Charlie (left) and Wyatt caught a bunch of bass in a Waycross area pond this week. They had several double hook-ups like this one with wacky-rigged worms and chartreuse Rooster Tail spinners.

Local Ponds: Scout Carter and a friend had a great trip fishing out of kayaks in a local pond on Saturday evening. They caught all of their bass on Keitech Noisy Flappers (green pumpkin-chartreuse was tops) rigged on a Toad Hook (5/0 Gamakatsu hook version). Their biggest was an 8-pounder, but they also had a 7-pounder. Their other eight fish ranged from a pound to 5 1/2 pounds. Charlie and Wyatt fished with their dad in a local pond and caught 30 bass this week and kept 10 for their grandma to eat. They had several double hook-ups during their trip. Their best lures were wacky-rigged worms and chartreuse Rooster Tail spinners. A Blackshear angler fished a pond after watching his Gators trounce LSU during the second game of the College World Series and caught two bass (2 pounds and 3 pounds) on stick worms.

Pat Bisese caught this big tripletail while fishing the Georgia coast on Wednesday (photo courtesy of Capt. Tim Cutting).

Saltwater (GA Coast): Jay Turner walked the bank in the Savannah area and caught and released two giant trout over 20 inches apiece this week. He was targeting big flounder with a 4.8-inch Keitech and a 1/4-oz. Zombie Eye Jighead with 4/0 Gamakatsu hook when the gator trout bit. Those were his only two bites, but they made the trip worthwhile. Tommy Sweeney had not been catching many trout in the Brunswick area during the week until Thursday evening. He got on a bunch of trout that evening with 4-inch Keitech swimbaits on a Capt. Bert’s Jighead. While most were short fish, he caught trout on seven consecutive casts at one creek mouth. Capt. Greg Hildreth ( has been on a great whiting bite this week. On Wednesday, he had three pompano mixed in his catch. They also had a guitarfish. Greg has only caught three of those unique fish in his career. Inshore the trout bite has been hit-or-miss. Capt. Tim Cutting ( said that the fishing has been good, but they were not the same place any two days in a row. He had to search every day. On Monday, they used all artificials and managed a half-dozen reds, a couple trout and 17 flounder (kept 10 of them). On Tuesday, his charter chased sharks and had a blast catching several species of the toothy critters along with some whiting, weakfish, flounder, reds, croaker, rays and grunts. It was a sure enough smorgasbord catch! On Wednesday, they fished both artificials and shrimp and had a couple 23- to 24-inch gator trout. They had a few thick flounder, oversized reds and a few slot reds, and even some short reds. The fish of the trip, though, was a 14-lb. tripletail that they broke off twice, but the third time was a charm. It still had the leader hanging out of its mouth from the break-offs. Shrimp fooled that fish. On Thursday they had a bunch of short trout but ended the day on a pretty good redfish bite. Brenda Hampton put it on her husband Steve again at the Jekyll Island Pier on Saturday. She fooled a 16- and 18-inch flounder with mudminnows while he watched. He was good at netting the flatties, though.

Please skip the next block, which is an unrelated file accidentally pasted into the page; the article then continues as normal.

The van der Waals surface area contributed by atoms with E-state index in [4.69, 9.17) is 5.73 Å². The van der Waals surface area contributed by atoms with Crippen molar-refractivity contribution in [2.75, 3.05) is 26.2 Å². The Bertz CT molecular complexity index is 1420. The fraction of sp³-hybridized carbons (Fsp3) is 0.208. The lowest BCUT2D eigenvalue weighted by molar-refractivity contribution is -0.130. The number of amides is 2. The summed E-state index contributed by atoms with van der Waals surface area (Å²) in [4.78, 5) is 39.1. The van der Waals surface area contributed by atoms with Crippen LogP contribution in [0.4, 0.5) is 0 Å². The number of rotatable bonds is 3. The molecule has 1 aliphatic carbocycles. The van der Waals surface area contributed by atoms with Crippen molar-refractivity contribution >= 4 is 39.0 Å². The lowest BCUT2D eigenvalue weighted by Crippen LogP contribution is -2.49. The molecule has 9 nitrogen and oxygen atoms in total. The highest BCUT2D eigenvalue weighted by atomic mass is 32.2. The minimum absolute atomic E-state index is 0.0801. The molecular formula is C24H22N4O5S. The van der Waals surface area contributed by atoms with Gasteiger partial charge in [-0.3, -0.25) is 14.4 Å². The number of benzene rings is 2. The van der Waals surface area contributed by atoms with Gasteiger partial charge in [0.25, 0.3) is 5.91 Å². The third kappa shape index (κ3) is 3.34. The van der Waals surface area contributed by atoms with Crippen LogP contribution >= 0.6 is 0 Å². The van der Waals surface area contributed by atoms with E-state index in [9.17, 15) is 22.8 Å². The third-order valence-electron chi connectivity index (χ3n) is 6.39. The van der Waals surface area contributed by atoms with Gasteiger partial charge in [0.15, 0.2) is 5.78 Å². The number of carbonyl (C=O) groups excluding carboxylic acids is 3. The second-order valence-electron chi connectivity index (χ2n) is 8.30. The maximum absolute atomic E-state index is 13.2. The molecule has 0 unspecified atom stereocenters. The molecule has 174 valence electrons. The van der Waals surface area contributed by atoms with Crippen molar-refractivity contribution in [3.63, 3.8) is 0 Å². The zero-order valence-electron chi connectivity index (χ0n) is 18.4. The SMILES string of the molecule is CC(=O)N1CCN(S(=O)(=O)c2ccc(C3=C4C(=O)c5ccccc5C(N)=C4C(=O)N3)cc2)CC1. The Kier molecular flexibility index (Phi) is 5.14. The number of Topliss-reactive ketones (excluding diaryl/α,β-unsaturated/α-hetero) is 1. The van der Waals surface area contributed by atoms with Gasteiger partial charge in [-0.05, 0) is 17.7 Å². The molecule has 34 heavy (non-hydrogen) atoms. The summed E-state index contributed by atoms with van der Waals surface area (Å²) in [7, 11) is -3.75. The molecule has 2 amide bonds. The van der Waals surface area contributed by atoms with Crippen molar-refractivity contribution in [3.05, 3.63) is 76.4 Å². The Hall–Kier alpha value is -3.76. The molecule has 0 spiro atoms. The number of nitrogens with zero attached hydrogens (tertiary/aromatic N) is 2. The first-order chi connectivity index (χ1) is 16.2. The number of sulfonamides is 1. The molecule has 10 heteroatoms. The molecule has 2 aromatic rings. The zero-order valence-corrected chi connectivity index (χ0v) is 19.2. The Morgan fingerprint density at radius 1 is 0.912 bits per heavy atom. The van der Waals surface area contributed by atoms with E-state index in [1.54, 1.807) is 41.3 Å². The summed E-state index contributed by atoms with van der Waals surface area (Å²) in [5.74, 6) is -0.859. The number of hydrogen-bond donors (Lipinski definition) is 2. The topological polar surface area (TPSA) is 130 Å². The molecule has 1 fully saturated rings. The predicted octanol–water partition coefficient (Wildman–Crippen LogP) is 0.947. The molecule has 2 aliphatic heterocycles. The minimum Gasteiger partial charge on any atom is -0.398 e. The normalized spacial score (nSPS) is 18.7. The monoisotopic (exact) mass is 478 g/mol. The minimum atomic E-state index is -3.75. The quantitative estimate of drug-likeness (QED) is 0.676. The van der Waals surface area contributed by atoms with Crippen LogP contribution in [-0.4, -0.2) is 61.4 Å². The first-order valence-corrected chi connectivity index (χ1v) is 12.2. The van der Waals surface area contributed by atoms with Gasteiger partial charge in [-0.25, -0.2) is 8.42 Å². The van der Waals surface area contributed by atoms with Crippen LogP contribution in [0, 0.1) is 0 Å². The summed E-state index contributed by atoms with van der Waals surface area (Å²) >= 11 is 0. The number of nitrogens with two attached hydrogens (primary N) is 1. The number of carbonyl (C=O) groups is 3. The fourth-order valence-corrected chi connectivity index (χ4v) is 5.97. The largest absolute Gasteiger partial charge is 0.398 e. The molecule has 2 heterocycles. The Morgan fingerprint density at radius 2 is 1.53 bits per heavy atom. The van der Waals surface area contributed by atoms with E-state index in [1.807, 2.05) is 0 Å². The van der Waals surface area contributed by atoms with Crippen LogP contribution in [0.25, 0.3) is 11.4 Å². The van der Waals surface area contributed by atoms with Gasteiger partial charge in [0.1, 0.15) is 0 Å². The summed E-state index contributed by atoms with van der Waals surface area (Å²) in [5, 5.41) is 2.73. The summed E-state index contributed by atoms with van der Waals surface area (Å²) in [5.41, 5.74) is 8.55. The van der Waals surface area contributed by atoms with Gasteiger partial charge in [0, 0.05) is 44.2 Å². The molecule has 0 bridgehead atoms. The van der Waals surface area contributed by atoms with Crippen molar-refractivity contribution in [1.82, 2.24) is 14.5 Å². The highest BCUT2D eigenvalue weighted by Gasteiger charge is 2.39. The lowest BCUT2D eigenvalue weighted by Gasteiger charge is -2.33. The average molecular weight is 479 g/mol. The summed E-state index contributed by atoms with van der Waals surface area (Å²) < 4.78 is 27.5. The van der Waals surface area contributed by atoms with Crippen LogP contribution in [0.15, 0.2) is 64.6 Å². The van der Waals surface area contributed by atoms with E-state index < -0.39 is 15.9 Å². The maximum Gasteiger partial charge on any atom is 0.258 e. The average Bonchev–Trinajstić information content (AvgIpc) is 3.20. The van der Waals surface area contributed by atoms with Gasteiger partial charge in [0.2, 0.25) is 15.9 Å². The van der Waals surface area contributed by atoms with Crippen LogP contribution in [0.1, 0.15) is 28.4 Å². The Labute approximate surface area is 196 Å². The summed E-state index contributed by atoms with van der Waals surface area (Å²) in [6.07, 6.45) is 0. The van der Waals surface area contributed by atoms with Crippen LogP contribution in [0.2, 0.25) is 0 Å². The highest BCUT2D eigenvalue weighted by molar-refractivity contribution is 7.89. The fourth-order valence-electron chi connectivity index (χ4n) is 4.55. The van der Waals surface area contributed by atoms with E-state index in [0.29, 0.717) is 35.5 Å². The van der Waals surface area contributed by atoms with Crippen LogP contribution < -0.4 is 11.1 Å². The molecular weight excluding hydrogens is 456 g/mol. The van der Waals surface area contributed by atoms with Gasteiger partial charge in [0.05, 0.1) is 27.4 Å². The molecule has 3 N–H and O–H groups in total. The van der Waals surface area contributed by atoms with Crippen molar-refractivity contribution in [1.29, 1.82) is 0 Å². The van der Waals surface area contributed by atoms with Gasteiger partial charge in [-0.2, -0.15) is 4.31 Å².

Full Moon is July 3. To monitor all the Georgia river levels, visit the USGS website ( For the latest marine forecast, check out

River gages on June 29 were:

Clyo on the Savannah River – 12.1 feet and rising

Abbeville on the Ocmulgee – 9.1 feet and falling

Doctortown on the Altamaha – 9.9 feet and steady

Waycross on the Satilla – 14.3 feet and falling

Atkinson on the Satilla – 12.4 feet and rising

Statenville on the Alapaha – 9.5 feet and falling

Macclenny on the St Marys – 6.9 feet and falling

Fargo on the Suwannee – 9.5 feet and falling

Capt. Bert Deener makes a variety of both fresh and saltwater fishing lures. Check his lures out at Bert’s Jigs and Things on Facebook. For a copy of his latest catalog, call him at 912.288.3022 or e-mail him at [email protected].